Chinese electric carmaker calls battery price hikes ‘ridiculous’

Tesla Model 3 on display in China. Credit: Wikimedia Commons

Runaway raw material costs are fueling a “ridiculous” increase in the price of batteries for electric vehicles, according to Li Auto Inc. Chief Executive Officer Li Xiang, who took to social media in China over the weekend to offer a rare insight into EV makers’ pain.

“The cost of batteries in the second quarter rose by a very ridiculous amount,” Li said on his official Weibo account late Saturday. Carmakers that haven’t raised prices yet are probably going to have to once their battery suppliers start charging more, he added.

Read more: Insane lithium price rally continues with “little relief in sight”

While Li Auto, a Contemporary Amperex Technology Co. Ltd. customer, hasn’t made any price adjustments to its cars, the world’s biggest battery maker confirmed it has raised prices on some of its products, without specifying which ones.

“Due to the price surge of the upstream raw materials, we have made dynamic adjustments to the prices of some of our battery products accordingly,” a CATL spokesman said via text message Monday.

Li’s comments came after automakers in China from Tesla Inc. to BYD Co. increased the prices of their cars. Xpeng Inc. also hiked costs last week, saying in a note to customers that it will increase the price of its EVs by between 10,100 yuan ($1,590) and 20,000 yuan.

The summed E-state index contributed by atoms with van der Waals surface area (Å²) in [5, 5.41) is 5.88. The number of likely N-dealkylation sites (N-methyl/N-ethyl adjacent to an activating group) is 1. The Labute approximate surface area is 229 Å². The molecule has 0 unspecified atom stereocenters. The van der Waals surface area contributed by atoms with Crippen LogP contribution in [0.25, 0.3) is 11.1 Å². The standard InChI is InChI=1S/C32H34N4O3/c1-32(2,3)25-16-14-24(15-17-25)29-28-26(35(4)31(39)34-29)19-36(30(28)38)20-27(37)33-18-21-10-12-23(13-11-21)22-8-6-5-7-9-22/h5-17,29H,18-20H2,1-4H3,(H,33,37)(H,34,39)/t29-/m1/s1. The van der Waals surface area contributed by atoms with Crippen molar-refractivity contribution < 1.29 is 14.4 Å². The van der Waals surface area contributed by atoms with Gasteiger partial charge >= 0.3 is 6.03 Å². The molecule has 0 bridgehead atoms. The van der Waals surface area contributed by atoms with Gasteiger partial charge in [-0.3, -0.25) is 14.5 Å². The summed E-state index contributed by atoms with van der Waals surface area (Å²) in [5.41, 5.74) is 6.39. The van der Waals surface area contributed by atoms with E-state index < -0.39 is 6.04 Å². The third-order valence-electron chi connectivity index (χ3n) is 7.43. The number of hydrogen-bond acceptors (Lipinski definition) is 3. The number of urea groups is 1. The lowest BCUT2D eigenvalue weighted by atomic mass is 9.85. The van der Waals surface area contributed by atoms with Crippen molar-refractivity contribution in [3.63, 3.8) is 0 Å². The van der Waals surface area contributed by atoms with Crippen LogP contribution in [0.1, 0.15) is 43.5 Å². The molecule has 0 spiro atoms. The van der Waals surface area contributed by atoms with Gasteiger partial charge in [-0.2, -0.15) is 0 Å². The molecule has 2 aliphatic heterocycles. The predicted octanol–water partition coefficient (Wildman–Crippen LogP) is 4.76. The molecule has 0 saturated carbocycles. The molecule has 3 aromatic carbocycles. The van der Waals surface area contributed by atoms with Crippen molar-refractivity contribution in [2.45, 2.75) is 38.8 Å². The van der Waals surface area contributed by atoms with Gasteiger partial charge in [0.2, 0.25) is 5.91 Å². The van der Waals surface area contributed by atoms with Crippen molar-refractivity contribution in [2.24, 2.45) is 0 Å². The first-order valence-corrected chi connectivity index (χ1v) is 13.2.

Car manufacturers in China, the world’s biggest EV market, are trying to lure more customers just as government subsidies for cleaner vehicles fall away. Combustion engine cars, still made by the likes of BYD and Geely Automobile Holdings Ltd., also facing higher running costs due to soaring oil prices.

CATL said in an earlier statement that the higher commodity costs were applying pressure on cell and automakers alike. It vowed to maintain “a reasonable level of profit.”

Smaller EV maker WM Motor Technology Co. also cited raw materials prices and supplier constraints for its increases of between 7,000 yuan to 26,000 yuan after subsidies, according to a Weibo post last week. Those hikes kick in from March 28.

WM Motor also get its batteries from CATL, among other suppliers, according to Bloomberg Intelligence.

(By Danny Lee)

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